What is the function of 1,3-biphosphoglycerate and phosphoenolpyruvate as intermediates of glycolysis?

High-energy intermediates used to generate ATP by substrate-level phosphorylation

61

Which intermediate of glycolysis is involved in triacylglycerol synthesis in hepatic and adipose tissue?

DHAP

62

What are the four irreversible enzymes in glycolysis? What is the mnemonic?

- How Glycolysis Pushes Forward the Process: Kinases
- Hexokinase
- Glucokinase
- PFK-1
- Pyruvate Kinase

63

How many ATP molecules does anaerobic glycolysis yield per glucose molecule?

2 ATP = 1 Glucose

64

What enzyme do erythrocytes (red blood cells) possess that impact glycolysis? How?

Biphosphoglycerate mutase, which produces 2,3-biphosphoglycerate from 1,3-biphosphoglycerate

65

What does 2,3-biphosphoglycerate do? What are its physiological effects? What are the effects of an abnormal increase of 2,3-BPG? How does the oxygen dissociation curve shift?

- Binds allosterically to the B-chains of hemoglobin A and decreases its affinity for oxygen
- Abnormal increase might shift the curve far enough so that HbA is not fully saturated in the lungs
- Right shift of the oxygen dissociation curve

66

Where do monosaccharides go once they have been absorbed into the bloodstream?

They travel to the liver through the hepatic portal vein

67

Is glucose the only monosaccharide that contributes to ATP production?

No, galactose and fructose can contribute as well

68

What happens to galactose once it has been transported to tissues. Hint: there are three enzymes involved.

1) Galactokinase phosphorylates galactose, trapping it into the cell
2) Galactose-1-phosphate uridyltransferase and an Epimerase convert galactose-1-phosphate to glucose-1-phosphate

69

What are epimerases?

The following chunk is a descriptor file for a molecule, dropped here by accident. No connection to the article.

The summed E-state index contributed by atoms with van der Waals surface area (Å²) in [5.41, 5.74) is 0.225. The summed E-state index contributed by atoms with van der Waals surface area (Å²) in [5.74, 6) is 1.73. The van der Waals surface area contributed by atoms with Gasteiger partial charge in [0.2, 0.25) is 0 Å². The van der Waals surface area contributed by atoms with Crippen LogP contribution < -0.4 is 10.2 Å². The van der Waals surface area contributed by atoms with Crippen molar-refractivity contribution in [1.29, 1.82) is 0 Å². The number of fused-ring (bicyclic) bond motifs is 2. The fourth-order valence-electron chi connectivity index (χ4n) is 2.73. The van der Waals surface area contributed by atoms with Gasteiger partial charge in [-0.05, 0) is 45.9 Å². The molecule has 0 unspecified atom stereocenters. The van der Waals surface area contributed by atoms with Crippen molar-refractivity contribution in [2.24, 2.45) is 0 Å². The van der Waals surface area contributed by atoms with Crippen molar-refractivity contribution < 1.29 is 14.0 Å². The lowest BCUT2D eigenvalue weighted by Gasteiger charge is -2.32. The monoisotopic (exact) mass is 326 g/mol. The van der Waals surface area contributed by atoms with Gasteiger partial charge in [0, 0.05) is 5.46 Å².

Enzymes that catalyze the conversion of one sugar epimer to another

70

What are the two important enzymes of galactose metabolism?

1) Galactokinase
2) Galactose-1-phosphate uridyltransferase and epimerase

71

How is galactose metabolism linked to glucose metabolism?

Galactose-1-phosphate uridyltransferase produces glucose-1-phosphate, a glycolytic intermediate

72

How is fructose metabolism linked to glucose metabolism?

Aldolase B produces DHAP and glyceraldehyde (which can be phosphorylated to form glyceraldehyde-3-phosphate), which are glycolytic intermediates

73

Which enzyme is responsible for trapping fructose in the cell?

Fructokinase (with a small contribution from hexokinase)

74

Following aerobic glycolysis, what are the two possible fates of pyruvate once it has entered the mitochondria and has been converted to acetyl-CoA?

1) If ATP is needed: converted to acetyl-CoA for entry into the citric acid cycle
2) If sufficient ATP is present: fatty acid synthesis

75

Is the pyruvate dehydrogenase complex reaction reversible?

- Irreversible
- Cannot be used to convert acetyl-CoA to pyruvate or to glucose

76

Can Acetyl-CoA be converted to pyruvate or to glucose? Why not?

No, since the pyruvate dehydrogenase complex reaction is irreversible

77

What is pyruvate dehydrogenase activated by in the liver? What about in the nervous system?

- Liver: activated by insulin
- Nervous system: enzyme is not responsive to hormones

78

What are the three possible fates of pyruvate?

1) Conversion to acetyl-CoA by pyruvate dehydrogenase complex
2) Conversion to lactate by lactate dehydrogenase
3) Conversion to oxaloacetate by pyruvate carboxylase

79

Name some cofactors and coenzymes of the pyruvate dehydrogenase complex.

Thiamine, pyrophosphate, lipoic acid, CoA, FAD, NAD+

80

What is pyruvate dehydrogenase inhibited by? How? What is pyruvate converted to?

- By its product acetyl-CoA
- Buildup of acetyl-CoA causes a shift in metabolism
- Pyruvate is no longer converted into acetyl-CoA, but rather into oxaloacetate (to enter gluconeogenesis)

81

What are the reactants in the PDH complex?

Pyruvate, NAD+, CoA

82

What are the products in the PDH complex?

Acetyl-CoA, NADH, CO2

83

Where does glycogen synthesis and degradation occur primarily?

Liver and skeletal muslces

84

How do the roles of glycogen in the liver and skeletal muscles differ?

Liver: broken down to maintain a constant level of glucose in the blood
Skeletal muscles: muscle glycogen is broken down to provide glucose to the muscle during vigorous exercise

85

Where is glycogen stored in the cell? Under what form?

- In the cytoplasm
- As granules

86

Describe the structure of glycogen granules.

Each granule has a central protein core with polyglucose chains radiating outward to form a sphere

87